Mistakes in Simulink simulation

Discussion in 'Programmer's Corner' started by el_cupido, Feb 15, 2010.

  1. el_cupido

    Thread Starter New Member

    Feb 15, 2010
    4
    0
    hi colleagues,

    I have some doubts about some mistakes when i run one program in Simulink.
    The problem is i'm not sure what produced these mistakes.
    The diagnostic say: "scope---out of memory" and "model error---"data logging exceeded available memory"...and others
    I guess that is because the step size is very small, and the true i dont have RAM enough...then how could i fix this problem??...how could i calculate the size of the step?...
    o the reason of my problems is others??...please help me!! i need deliver one project in one week!!

    attached the simulation diagnostics window
     
  2. steveb

    Senior Member

    Jul 3, 2008
    2,433
    469

    This error is often the result of using scopes without decimating the data.

    For example, lets say your timestep is 1e-6, then each scope will be recording 1 million data items per second of simulation time. Some quick calculations will show you can run out of ram very easily.

    The scopes have a decimation control that allows you to record the data at a reduced same time. For example, setting DECIMATION to 1000 will result in a data point every 1 ms rather than every 1 us, in this example.
     
  3. el_cupido

    Thread Starter New Member

    Feb 15, 2010
    4
    0
    Hey thanks Steve!!...im not really an expert in simulink, but ur support helped me to correct those mistakes .. now i have another questions ... can i calculate exactly the number of samples can be taken to not saturate the memory of the scope ... or i must to try the found that value testing? ...
    another thing is about the simulation/configuration parameters/solver ...i have the step sizes "auto" u recommend to me choose a specific value? and there in "data import/export...save options" has the option to choose the "decimation" too...i must change this "decimation" too or not?
    And now the last question is, can i start a simulation of a function in t=20 sec for example? I say this cuz i have a subsystem that the initial conditions arent what i want, but i need its behavior after 20 sec ... then is possible start first this subsystem and after 20 sec start the complete system??....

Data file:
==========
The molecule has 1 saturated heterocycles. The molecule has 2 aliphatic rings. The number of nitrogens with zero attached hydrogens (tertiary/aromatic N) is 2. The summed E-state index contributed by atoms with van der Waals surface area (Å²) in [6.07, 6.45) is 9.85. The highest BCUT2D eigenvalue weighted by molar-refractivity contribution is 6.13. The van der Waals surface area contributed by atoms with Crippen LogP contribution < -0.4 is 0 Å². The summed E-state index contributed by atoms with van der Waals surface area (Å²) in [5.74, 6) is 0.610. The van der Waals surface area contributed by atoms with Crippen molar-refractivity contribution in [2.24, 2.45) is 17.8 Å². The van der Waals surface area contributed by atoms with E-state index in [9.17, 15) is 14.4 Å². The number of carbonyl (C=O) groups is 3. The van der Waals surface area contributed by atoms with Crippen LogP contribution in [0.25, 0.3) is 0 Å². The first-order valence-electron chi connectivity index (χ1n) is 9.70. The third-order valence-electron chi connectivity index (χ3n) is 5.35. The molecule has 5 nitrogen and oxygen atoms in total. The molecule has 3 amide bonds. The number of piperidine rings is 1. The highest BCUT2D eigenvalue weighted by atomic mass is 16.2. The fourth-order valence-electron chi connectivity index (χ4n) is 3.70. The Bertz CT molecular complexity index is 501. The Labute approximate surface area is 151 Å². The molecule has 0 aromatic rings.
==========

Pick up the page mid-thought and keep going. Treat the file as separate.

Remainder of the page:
thanks for ur help again!
     
  4. steveb

    Senior Member

    Jul 3, 2008
    2,433
    469
    I think you can estimate it. I sometimes do that. The way I do it is to realize that 8 bytes are needed for every double precision number that you store. If you store both time and data in an array, then you have 16 bytes per datapoint. So, you can use the following formula to estimate.

    Num_Bytes=16*Nvariables*Tsim/Tstep

    where

    Num_Bytes is the number of RAM bytes needed
    Nvariables is the number of variable you store in ram
    Tsim is the simulation time
    Tstep is the time step

    What I don't know how to do is to estimate how much usable RAM you have available. You probably know how much RAM is installed on your computer, but I'm not sure how to estimate how much is being used by your operating system and other programs that are running. If you have 2 Gbytes of ram, you can probably safely say that over 1 Gbytes is available to you, but if you have 0.5 GBytes, you may find that your operating system needs much of this.


    I'm not an expert on this issue, but I can tell you what I typically do. I usually use the fixed time step solvers (ODE1 and ODE4 typcally) and I manually set the time step, rather than use auto. I just seem to run into fewer problems when I do this.

    As far as the number to use, it really depends on the response time of your system. Generally, you want to have the time step at least 1000 times smaller than the system response time. So if you have a 1 kHz type of system, you want 1 microsecond or smaller time steps. This rule is very approximate and you can experiment.

    For very simple systems and math problems the AUTO feature seems OK, but whenever I do complex physical system modeling, it just gets me into trouble.

    I've never used that before, but looking at it now, I'd say it's useful. It certainly is not required to use this feature, but it may be a nice convenience. I'm going to play around with this myself now that I'm aware of it.

    I'm not aware that you can start at any time other than 0, but it shouldn't be necessary. The time is relative. You can establish initial conditions by developing a model carefully. Look at any block you use to see if initial conditions are allows (for example delay elements and integrators). Often the intial condition is automatically set to zero, but you are allowed to change it to a number, or even a formula that can be calculated. Sometimes you can change an option so that the intial condition comes in as a block input, rather than a number in setup. This takes some experience, but it can be done easily once you get used to it.

    Before trying to implement a system with nonzero intial conditions, make sure you carefully write out all of the equations mathematically and carefully specify the intial conditon values or formulas that are physically correct. This is not always trivial to do.
     
    el_cupido likes this.
  5. el_cupido

    Thread Starter New Member

    Feb 15, 2010
    4
    0
    Hi Steve!...
    i'll try to use all ur advise...and if i have more doubts i'll post again!!

    Thanks man!
     
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